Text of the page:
Summary: A new test that measures dopamine levels in biological fluids could help with the detection of depression, Parkinson’s disease, and other disordered marked by abnormal dopamine levels.
Altered levels of the neurotransmitter dopamine are apparent in various conditions, such as Parkinson’s disease and depression.
In research published in ChemistrySelect, investigators describe a quick, sensitive, and simple test to determine dopamine levels in biological fluids.
The method could help clinicians spot abnormal blood levels of dopamine in patients, potentially allowing for earlier disease detection.
The method relies on what are called carbon quantum dots, a type of carbon nanomaterial with photoluminescence properties, and ionic liquid, which is comprised of several mineral anions and organic cations existing in liquid form at room temperature.
“The proposed electrochemical sensor could be an exceptional step forward in dopamine detection and pave the way for the molecular diagnosis of neurological illnesses,” the authors wrote.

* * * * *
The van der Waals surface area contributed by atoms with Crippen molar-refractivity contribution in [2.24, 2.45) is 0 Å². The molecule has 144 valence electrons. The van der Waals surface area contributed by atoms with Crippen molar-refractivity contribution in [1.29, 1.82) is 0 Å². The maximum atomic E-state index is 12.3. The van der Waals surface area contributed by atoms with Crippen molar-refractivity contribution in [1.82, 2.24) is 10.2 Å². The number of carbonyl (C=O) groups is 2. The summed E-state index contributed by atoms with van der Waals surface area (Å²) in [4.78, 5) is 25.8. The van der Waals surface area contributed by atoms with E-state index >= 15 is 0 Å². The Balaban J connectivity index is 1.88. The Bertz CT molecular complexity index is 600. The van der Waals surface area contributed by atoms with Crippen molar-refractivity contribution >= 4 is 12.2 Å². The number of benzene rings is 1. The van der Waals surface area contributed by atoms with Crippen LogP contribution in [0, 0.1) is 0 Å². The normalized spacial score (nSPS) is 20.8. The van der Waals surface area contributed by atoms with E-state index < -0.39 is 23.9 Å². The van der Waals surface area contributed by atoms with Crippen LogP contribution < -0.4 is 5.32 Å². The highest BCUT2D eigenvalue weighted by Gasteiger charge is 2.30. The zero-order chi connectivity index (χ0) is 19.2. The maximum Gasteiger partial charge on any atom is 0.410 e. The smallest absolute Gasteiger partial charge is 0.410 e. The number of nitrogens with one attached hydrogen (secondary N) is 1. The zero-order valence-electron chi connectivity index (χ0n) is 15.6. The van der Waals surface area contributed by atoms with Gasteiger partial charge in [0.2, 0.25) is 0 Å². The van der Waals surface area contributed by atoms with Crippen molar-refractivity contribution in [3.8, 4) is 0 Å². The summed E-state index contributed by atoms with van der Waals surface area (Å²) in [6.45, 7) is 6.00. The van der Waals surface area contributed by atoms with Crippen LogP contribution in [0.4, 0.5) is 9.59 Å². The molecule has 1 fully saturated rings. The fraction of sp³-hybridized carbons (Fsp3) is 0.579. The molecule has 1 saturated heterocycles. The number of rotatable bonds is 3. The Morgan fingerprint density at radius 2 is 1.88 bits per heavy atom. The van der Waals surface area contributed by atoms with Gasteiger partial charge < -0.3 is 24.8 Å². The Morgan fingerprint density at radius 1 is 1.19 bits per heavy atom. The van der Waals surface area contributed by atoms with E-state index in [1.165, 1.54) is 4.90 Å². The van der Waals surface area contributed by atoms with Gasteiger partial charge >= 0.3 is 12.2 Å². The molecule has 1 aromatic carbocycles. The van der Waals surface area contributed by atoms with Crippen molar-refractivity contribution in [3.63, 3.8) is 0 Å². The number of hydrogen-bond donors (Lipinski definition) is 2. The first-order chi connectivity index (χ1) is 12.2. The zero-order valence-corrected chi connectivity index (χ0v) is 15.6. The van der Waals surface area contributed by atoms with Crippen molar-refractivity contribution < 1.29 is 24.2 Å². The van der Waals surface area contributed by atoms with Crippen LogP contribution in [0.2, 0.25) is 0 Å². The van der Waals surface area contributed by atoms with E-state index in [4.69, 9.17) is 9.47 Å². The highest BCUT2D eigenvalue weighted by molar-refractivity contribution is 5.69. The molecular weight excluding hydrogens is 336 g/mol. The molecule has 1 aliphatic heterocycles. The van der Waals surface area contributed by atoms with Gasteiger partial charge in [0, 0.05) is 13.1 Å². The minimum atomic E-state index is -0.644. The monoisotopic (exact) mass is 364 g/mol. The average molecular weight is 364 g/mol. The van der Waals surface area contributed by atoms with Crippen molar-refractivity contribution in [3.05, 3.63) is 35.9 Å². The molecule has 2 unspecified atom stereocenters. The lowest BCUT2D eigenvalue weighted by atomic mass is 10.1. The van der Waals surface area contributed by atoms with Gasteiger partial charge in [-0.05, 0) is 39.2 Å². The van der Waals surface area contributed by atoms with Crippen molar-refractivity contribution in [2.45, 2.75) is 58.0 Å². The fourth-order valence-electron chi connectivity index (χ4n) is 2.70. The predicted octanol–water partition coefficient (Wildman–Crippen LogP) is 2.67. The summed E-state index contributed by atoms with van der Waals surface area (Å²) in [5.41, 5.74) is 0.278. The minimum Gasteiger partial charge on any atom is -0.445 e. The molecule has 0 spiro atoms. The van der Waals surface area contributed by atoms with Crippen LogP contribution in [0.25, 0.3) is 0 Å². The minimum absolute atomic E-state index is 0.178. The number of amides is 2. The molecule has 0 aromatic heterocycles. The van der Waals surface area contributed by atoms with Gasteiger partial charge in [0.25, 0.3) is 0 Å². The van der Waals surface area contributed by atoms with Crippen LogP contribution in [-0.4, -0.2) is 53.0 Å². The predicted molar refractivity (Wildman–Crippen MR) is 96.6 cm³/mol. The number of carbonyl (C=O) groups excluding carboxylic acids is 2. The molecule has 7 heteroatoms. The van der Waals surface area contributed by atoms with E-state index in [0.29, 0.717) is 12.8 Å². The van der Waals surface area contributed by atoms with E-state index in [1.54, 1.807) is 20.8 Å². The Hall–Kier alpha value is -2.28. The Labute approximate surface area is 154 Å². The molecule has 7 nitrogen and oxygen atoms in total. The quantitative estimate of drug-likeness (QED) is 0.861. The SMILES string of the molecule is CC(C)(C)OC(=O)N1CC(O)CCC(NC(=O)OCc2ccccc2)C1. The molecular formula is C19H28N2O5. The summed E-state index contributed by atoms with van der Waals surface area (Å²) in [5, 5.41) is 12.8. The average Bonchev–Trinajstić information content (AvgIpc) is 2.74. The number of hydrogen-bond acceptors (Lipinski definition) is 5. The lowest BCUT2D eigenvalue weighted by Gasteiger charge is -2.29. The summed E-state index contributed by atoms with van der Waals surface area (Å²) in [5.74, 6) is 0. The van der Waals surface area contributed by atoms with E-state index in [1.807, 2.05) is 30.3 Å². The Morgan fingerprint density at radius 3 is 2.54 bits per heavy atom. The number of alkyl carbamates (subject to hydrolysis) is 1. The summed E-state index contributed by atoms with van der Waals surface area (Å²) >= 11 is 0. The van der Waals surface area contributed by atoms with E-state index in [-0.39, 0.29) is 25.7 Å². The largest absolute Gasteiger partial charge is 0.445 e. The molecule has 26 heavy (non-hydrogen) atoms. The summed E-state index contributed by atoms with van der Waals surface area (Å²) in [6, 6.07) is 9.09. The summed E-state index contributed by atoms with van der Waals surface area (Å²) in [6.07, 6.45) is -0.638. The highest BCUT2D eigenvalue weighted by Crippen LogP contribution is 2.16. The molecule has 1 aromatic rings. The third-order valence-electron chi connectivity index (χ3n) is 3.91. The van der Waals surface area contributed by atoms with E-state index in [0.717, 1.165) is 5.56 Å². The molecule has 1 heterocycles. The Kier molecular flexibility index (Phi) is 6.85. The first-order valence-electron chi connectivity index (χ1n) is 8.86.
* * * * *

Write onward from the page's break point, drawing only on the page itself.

About this dopamine research news
Original Research: Open access.
“An Electrochemical Sensor Based on Carbon Quantum Dots and Ionic Liquids for Selective Detection of Dopamine” by Zahra Nazari et al. ChemicalSelect
An Electrochemical Sensor Based on Carbon Quantum Dots and Ionic Liquids for Selective Detection of Dopamine
Dopamine (DA) as a neurotransmitter has a pivotal role in the central nervous system. Because of altered levels of DA in various neuroscience diseases, development of a quick, sensitive, and simple analytical approach to determine DA in biological fluids could be very applicable.
In this research, a novel electrochemical sensor based on a carbon paste electrode (CPE) modified with ionic liquid (IL) and carbon quantum dots (CQDs) for measuring DA with uric acid and ascorbic acid was developed. IL and CQDs were synthesized and characterized for their specific properties such as composition, emission, size distribution, and morphology structure.
Then, the modified CPE and different DA concentration was determined via cyclic voltammetry. The modified electrode exhibited great electrocatalytic activity for DA oxidation.
Under optimal conditions, the calibration diagram for DA was linear within the range of 0.1–50 μM in phosphate buffer (pH=7.4) and limit of detection was 0.046 μM. The electrode was successfully used in the determination of DA in real samples and generated acceptable outputs.
The proposed electrochemical sensor could be an exceptional step forward in DA detection and pave the way for the molecular diagnosis of neurological illnesses.